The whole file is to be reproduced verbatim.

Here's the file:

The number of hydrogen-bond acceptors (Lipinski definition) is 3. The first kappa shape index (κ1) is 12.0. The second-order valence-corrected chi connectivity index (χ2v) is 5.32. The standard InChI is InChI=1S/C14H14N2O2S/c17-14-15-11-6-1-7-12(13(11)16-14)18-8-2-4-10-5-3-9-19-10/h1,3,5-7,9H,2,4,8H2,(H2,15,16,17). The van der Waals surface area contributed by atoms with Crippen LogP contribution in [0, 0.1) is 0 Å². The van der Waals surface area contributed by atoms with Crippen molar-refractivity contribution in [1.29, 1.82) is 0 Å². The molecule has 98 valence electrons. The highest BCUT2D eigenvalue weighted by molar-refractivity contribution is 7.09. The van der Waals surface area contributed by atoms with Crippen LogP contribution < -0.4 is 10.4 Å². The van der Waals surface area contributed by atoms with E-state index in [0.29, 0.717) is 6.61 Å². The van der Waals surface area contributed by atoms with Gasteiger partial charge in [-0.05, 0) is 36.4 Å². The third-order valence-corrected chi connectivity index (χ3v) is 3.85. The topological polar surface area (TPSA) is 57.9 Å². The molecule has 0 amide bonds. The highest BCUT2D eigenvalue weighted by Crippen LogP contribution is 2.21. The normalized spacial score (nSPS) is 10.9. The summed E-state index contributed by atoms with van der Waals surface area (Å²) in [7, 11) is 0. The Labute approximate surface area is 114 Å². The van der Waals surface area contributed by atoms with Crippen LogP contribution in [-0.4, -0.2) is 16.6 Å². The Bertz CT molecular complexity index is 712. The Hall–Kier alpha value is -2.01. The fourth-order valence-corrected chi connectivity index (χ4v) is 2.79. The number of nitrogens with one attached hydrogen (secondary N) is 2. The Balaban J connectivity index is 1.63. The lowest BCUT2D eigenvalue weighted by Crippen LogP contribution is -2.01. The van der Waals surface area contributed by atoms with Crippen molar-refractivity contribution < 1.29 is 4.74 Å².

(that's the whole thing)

The number of hydrogen-bond acceptors (Lipinski definition) is 3. The first kappa shape index (κ1) is 12.0. The second-order valence-corrected chi connectivity index (χ2v) is 5.32. The standard InChI is InChI=1S/C14H14N2O2S/c17-14-15-11-6-1-7-12(13(11)16-14)18-8-2-4-10-5-3-9-19-10/h1,3,5-7,9H,2,4,8H2,(H2,15,16,17). The van der Waals surface area contributed by atoms with Crippen LogP contribution in [0, 0.1) is 0 Å². The van der Waals surface area contributed by atoms with Crippen molar-refractivity contribution in [1.29, 1.82) is 0 Å². The molecule has 98 valence electrons. The highest BCUT2D eigenvalue weighted by molar-refractivity contribution is 7.09. The van der Waals surface area contributed by atoms with Crippen LogP contribution < -0.4 is 10.4 Å². The van der Waals surface area contributed by atoms with E-state index in [0.29, 0.717) is 6.61 Å². The van der Waals surface area contributed by atoms with Gasteiger partial charge in [-0.05, 0) is 36.4 Å². The third-order valence-corrected chi connectivity index (χ3v) is 3.85. The topological polar surface area (TPSA) is 57.9 Å². The molecule has 0 amide bonds. The highest BCUT2D eigenvalue weighted by Crippen LogP contribution is 2.21. The normalized spacial score (nSPS) is 10.9. The summed E-state index contributed by atoms with van der Waals surface area (Å²) in [7, 11) is 0. The Labute approximate surface area is 114 Å². The van der Waals surface area contributed by atoms with Crippen LogP contribution in [-0.4, -0.2) is 16.6 Å². The Bertz CT molecular complexity index is 712. The Hall–Kier alpha value is -2.01. The fourth-order valence-corrected chi connectivity index (χ4v) is 2.79. The number of nitrogens with one attached hydrogen (secondary N) is 2. The Balaban J connectivity index is 1.63. The lowest BCUT2D eigenvalue weighted by Crippen LogP contribution is -2.01. The van der Waals surface area contributed by atoms with Crippen molar-refractivity contribution < 1.29 is 4.74 Å².